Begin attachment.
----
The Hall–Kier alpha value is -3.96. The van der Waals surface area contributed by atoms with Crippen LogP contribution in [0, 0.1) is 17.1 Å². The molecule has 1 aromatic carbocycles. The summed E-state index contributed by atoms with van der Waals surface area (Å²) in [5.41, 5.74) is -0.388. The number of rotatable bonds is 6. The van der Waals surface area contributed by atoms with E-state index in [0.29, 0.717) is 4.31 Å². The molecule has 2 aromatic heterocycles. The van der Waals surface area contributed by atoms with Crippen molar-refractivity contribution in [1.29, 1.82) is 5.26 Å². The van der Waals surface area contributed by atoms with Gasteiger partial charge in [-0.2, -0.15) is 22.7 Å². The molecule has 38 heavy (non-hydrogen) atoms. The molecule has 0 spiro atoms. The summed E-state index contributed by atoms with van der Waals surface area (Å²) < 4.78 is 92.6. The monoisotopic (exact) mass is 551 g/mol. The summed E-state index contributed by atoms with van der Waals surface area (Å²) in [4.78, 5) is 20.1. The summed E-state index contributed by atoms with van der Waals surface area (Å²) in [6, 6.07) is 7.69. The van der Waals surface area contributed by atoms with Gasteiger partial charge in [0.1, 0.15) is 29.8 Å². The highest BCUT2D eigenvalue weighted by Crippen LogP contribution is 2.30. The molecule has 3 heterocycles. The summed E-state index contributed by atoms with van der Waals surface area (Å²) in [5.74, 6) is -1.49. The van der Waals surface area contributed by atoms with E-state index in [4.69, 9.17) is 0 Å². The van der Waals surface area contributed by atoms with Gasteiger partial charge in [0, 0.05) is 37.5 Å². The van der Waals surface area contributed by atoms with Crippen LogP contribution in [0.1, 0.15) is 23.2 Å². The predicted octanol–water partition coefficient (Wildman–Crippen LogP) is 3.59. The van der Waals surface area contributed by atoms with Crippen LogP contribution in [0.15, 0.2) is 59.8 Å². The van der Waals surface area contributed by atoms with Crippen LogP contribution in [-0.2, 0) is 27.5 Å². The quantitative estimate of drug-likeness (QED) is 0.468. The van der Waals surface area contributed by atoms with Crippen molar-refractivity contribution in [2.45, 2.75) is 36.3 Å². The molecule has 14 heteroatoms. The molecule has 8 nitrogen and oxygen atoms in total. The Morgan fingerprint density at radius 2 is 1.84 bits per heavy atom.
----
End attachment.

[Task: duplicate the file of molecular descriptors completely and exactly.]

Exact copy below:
The Hall–Kier alpha value is -3.96. The van der Waals surface area contributed by atoms with Crippen LogP contribution in [0, 0.1) is 17.1 Å². The molecule has 1 aromatic carbocycles. The summed E-state index contributed by atoms with van der Waals surface area (Å²) in [5.41, 5.74) is -0.388. The number of rotatable bonds is 6. The van der Waals surface area contributed by atoms with E-state index in [0.29, 0.717) is 4.31 Å². The molecule has 2 aromatic heterocycles. The van der Waals surface area contributed by atoms with Crippen molar-refractivity contribution in [1.29, 1.82) is 5.26 Å². The van der Waals surface area contributed by atoms with Gasteiger partial charge in [-0.2, -0.15) is 22.7 Å². The molecule has 38 heavy (non-hydrogen) atoms. The molecule has 0 spiro atoms. The summed E-state index contributed by atoms with van der Waals surface area (Å²) < 4.78 is 92.6. The monoisotopic (exact) mass is 551 g/mol. The summed E-state index contributed by atoms with van der Waals surface area (Å²) in [4.78, 5) is 20.1. The summed E-state index contributed by atoms with van der Waals surface area (Å²) in [6, 6.07) is 7.69. The van der Waals surface area contributed by atoms with Gasteiger partial charge in [0.1, 0.15) is 29.8 Å². The highest BCUT2D eigenvalue weighted by Crippen LogP contribution is 2.30. The molecule has 3 heterocycles. The summed E-state index contributed by atoms with van der Waals surface area (Å²) in [5.74, 6) is -1.49. The van der Waals surface area contributed by atoms with E-state index in [4.69, 9.17) is 0 Å². The van der Waals surface area contributed by atoms with Gasteiger partial charge in [0, 0.05) is 37.5 Å². The van der Waals surface area contributed by atoms with Crippen LogP contribution in [0.1, 0.15) is 23.2 Å². The predicted octanol–water partition coefficient (Wildman–Crippen LogP) is 3.59. The van der Waals surface area contributed by atoms with Crippen LogP contribution in [0.15, 0.2) is 59.8 Å². The van der Waals surface area contributed by atoms with Crippen LogP contribution in [-0.2, 0) is 27.5 Å². The quantitative estimate of drug-likeness (QED) is 0.468. The van der Waals surface area contributed by atoms with Crippen molar-refractivity contribution in [2.45, 2.75) is 36.3 Å². The molecule has 14 heteroatoms. The molecule has 8 nitrogen and oxygen atoms in total. The Morgan fingerprint density at radius 2 is 1.84 bits per heavy atom.